I´ve just completed my annual review of the Investment Trust Income portfolio and was pleased that income held up well in 2020 with no reduction in payouts, but unsurprisingly a decline in the portfolio value of around 11%.
Out of pure interest, I did an analysis of the performance over 5 years of the IT Income portfolio compared with drawing down an identical income from Vanguard´s 60% Equity LifeStrategy Accumulation fund.
In view of the UK bias of the IT portfolio and the relatively poor performance of Income Investment Trusts I was very surprised to discover that the Investment Trust Retirement Income portfolio would have been the winner – only ahead by 1.5% but even so, this confounded my expectations.
An investment 5 years ago of £100K in both the IT portfolio and LifeStrategy 60% Equity would have produced £29.9K of dividends from the ITs over that period and if the same annual amount were drawn down from LifeStrategy on a monthly basis the investor would have seen his LifeStrategy investment increase to £119.9K and the Investment Trust Portfolio increase to £121.8K.
This 5-year comparison using a specific portfolio is no basis for an argument in favour of dividend investing but I did want to comment on an outcome that defied my expectations.
The Investment Trust Income Portfolio
A lot of research went into selecting the trusts, in particular, I was interested in their post-2008 crash dividend performance, but their relative weightings are fairly haphazard as the portfolio was formed by merging two portfolios held on different platforms where there was some duplication of holdings. The portfolio yields 5.1% and has a couple of changes compared with the portfolio posted in April 2020 (Investment Trust Income Portfolio. In 2016 the income received was £6200 and this grew by 2.8% p.a. compared to a compound c.p.i. rate of 1.8%. The future outlook for dividends doesn´t look so rosy but only time will tell.
Comparison With Vanguard LifeStrategy 60% Equity (income reinvested)
Until the crash of March 2020, the Investment Trust Portfolio outperformed Vanguard´s Life Strategy 60% fund. When the crash occurred the 40% bond holding of LifeStrategy came into play allowing it to grow by 6.2% in 2020 compared to a 9% fall in the value of the Investment Trust Portfolio. Over 5 years LifeStrategy outperformed the IT portfolio by over 7%.
The outperformance of the IT portfolio during the good times compared to an equity/bond portfolio is to be expected so too is the downturn protection provided by the bond holding in the LifeStrategy fund. As ever the investor has to trade performance against volatility.
Dividend Income versus LifeStrategy Drawdown
I have assumed an investment of £100k on January 1st 2016 in the Investment Trust Income portfolio and in Vanguard´s 60% Equity Life Strategy (accumulation units). IT dividend portfolio would have generated dividend income of:-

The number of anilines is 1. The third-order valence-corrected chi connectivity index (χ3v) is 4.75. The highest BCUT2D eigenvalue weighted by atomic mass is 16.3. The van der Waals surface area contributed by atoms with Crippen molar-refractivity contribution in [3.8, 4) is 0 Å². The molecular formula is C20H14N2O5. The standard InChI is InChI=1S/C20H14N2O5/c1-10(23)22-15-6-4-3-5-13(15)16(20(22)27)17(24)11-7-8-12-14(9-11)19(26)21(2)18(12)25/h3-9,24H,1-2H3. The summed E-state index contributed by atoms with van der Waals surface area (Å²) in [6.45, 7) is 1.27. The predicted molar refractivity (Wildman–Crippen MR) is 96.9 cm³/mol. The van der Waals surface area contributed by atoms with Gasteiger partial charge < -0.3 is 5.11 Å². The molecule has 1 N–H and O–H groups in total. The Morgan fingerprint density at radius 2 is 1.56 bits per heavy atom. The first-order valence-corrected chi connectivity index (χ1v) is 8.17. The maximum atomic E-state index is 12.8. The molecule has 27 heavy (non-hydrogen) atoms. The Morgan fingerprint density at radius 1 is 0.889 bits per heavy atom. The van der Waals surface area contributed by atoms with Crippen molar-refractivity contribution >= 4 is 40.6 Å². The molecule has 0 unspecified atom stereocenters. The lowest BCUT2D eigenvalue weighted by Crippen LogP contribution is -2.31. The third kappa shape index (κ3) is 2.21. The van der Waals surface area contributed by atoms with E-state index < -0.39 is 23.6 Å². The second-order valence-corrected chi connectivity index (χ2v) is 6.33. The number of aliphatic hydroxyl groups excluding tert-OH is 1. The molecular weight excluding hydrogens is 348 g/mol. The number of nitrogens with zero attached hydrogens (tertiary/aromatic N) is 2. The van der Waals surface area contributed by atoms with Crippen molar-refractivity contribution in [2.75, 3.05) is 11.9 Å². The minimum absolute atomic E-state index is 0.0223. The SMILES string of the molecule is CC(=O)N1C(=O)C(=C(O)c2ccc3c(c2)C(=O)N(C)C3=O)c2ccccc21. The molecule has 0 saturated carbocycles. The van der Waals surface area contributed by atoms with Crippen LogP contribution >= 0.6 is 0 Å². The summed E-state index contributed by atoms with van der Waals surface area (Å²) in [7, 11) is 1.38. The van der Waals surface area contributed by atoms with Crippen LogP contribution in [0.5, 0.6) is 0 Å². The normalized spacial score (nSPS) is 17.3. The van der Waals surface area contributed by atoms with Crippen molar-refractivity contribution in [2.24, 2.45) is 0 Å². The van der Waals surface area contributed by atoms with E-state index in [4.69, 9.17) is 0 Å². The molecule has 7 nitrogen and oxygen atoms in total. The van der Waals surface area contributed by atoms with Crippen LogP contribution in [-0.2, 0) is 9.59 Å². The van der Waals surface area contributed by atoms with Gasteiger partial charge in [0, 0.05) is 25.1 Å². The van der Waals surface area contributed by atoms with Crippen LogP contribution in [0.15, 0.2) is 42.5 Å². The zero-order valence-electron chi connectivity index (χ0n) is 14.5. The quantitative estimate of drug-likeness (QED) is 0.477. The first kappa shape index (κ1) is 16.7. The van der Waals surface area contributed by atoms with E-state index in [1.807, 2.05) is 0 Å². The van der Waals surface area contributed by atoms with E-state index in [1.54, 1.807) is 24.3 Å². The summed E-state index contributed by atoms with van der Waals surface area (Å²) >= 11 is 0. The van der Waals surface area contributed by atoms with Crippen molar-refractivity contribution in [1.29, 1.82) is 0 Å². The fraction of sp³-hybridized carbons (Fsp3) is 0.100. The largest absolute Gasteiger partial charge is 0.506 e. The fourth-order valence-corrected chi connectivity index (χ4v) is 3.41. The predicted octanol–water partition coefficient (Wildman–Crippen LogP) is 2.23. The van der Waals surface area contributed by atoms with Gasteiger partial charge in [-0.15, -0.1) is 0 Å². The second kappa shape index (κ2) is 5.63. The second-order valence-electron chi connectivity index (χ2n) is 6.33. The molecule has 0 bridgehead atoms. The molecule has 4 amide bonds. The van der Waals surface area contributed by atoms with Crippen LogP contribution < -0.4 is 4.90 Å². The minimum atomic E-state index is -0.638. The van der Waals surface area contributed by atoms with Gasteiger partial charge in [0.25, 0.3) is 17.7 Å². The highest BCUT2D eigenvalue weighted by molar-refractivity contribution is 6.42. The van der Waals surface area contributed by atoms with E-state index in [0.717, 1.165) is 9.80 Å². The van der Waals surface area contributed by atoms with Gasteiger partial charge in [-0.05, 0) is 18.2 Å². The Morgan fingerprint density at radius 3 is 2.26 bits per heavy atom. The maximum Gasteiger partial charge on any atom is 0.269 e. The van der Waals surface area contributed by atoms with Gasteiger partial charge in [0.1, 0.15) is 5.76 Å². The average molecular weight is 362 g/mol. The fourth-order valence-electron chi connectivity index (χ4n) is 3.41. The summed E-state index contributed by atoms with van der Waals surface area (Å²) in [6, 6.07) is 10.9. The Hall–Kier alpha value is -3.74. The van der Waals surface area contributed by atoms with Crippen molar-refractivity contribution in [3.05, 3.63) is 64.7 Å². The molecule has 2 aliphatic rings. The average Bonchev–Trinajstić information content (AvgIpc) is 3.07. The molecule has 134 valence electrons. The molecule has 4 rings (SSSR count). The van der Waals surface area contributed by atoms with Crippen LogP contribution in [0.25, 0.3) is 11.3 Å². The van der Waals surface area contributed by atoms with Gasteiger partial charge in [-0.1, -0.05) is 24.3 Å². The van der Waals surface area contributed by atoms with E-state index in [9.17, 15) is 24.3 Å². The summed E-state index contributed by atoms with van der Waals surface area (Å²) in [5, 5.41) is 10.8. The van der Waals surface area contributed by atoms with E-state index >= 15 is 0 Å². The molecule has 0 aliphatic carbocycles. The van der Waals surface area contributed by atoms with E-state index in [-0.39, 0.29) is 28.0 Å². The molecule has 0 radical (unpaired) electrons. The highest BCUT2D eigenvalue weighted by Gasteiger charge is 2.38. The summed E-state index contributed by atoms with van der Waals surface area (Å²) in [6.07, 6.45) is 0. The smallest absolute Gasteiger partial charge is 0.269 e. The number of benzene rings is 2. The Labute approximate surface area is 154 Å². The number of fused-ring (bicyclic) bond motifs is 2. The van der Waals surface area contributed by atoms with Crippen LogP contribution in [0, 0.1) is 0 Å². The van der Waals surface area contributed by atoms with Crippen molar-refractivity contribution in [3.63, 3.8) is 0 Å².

The drawdown of LifeStrategy is monthly, so in 2016 this represents £5495/12 per month, 2017 £5712/12 month, etc. The graph below shows the monthly LifeStrategy valuation. After the first month’s drawdown at no point over the 5 years is the balance below the initial £100k investment.
Are There Lessons to be Learnt
The end result over 5 years makes the IT portfolio a winner by a nose when identical incomes are taken.
The Investment Trust investor has to tolerate high levels of volatility in portfolio valuation – a maximum drawdown of around 55% compared with 13% or so from LifeStrategy. Many retirees would opt for the LifeStrategy drawdown route as it has the capability of providing the same income, the same long term return, and much less volatility – so far fewer sleepless nights.
The IT Income Retiree Can Enjoy a Higher Initial Income
In order to provide the same level of income as the Investment Trust Income Portfolio, the drawdown investor would have to have started the five years with an initial drawdown rate of 5.5%. This is a far higher initial drawdown rate that most investors would be happy with and although in the case examined this would have been perfectly safe most retirees are generally more conservative starting off at 3.5% to 4%.
Compared with a dividend income of £29.9k over the 5 years the drawdown retiree would receive £20,733 at a 4% initial rate and £18,140 at an initial 3.5% (increasing annually by the rate of inflation). Of course, the value of his investment after 5 years would be much greater but he would have received between 33% and 40% less income.
In the case examined there are trade-offs in both the IT Income approach and drawdown. The IT Income retiree can take a higher initial income but at the cost of far greater volatility. The drawdown retiree has the dilemma of choosing an initial drawdown rate and if he errs on the side of safety will receive a lower income than the IT Income retiree but will suffer far lower volatility and enjoy greater capital appreciation.